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In 2003, the United States signed Compacts of Free Association with the Federated States of Micronesia (FSM) and the Republic of the Marshall Islands (RMI), amending a 1986 compact with the countries. The amended compacts provide the countries with a combined total of $3.
U.S. law authorizes aid for nonviolent democratic change in Cuba. From 1996-2005, the Department of State (State) and the U.S. Agency for International Development (USAID) awarded grants totaling $74 million to support such change.
In January 2004, Congress established the Millennium Challenge Corporation (MCC) to administer the Millennium Challenge Account. MCC's mission is to reduce poverty by supporting sustainable, transformative economic growth in developing countries that create and maintain sound policy environments.
In 1987, the United States began providing economic aid to the Federated States of Micronesia (FSM) and the Republic of the Marshall Islands (RMI) through a Compact of Free Association. In 2004, through amended compacts with the FSM and the RMI, the United States committed to provide more than $3.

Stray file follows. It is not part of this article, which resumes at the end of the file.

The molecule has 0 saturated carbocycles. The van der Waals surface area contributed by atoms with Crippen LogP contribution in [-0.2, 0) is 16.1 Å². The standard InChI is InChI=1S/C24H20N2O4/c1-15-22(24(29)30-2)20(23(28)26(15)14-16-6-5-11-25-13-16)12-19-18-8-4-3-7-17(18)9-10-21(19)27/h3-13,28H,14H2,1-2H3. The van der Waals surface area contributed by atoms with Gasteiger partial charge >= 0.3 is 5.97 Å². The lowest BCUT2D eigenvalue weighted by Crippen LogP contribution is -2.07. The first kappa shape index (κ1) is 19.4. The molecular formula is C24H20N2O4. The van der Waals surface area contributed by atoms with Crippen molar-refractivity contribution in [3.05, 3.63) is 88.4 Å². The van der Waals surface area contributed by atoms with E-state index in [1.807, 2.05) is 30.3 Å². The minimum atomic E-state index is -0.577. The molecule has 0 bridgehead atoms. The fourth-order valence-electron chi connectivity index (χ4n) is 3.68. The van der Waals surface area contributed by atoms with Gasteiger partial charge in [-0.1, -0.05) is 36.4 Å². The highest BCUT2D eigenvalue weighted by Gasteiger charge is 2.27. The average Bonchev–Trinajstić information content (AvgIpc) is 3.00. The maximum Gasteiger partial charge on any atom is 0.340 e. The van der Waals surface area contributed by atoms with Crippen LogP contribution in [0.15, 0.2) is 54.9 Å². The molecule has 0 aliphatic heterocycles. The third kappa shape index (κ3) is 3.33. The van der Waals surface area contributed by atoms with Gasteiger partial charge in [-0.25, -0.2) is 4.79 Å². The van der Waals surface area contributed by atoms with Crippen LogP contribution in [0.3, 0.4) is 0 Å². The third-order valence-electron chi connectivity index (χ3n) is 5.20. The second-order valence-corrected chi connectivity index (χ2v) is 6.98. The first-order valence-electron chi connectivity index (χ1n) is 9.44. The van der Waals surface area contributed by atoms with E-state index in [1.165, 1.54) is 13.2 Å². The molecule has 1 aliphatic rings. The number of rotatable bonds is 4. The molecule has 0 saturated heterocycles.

From 1987 to 2003, the United States provided economic aid to the Federated States of Micronesia (FSM) and the Republic of the Marshall Islands (RMI) through a Compact of Free Association. A previous GAO report found little accountability for the assistance provided by the U.S.
After the 1998 bombings of two U.S. embassies in Africa, the State Department embarked on a multibillion-dollar, multiyear program to build new, secure facilities on compounds at posts around the world. The Secure Embassy Construction and Counterterrorism Act of 1999 generally requires that all U.S.
In October 2000, Congress passed the International Anticorruption and Good Governance Act (P.L. 106-309). The purpose of this legislation is to promote good governance by helping other countries combat corruption and improve government transparency and accountability. U.S.
The 1998 terrorist attacks on two U.S. embassies in Africa highlighted security deficiencies in diplomatic facilities, leading the Department of State to embark on an estimated $16 billion embassy construction program.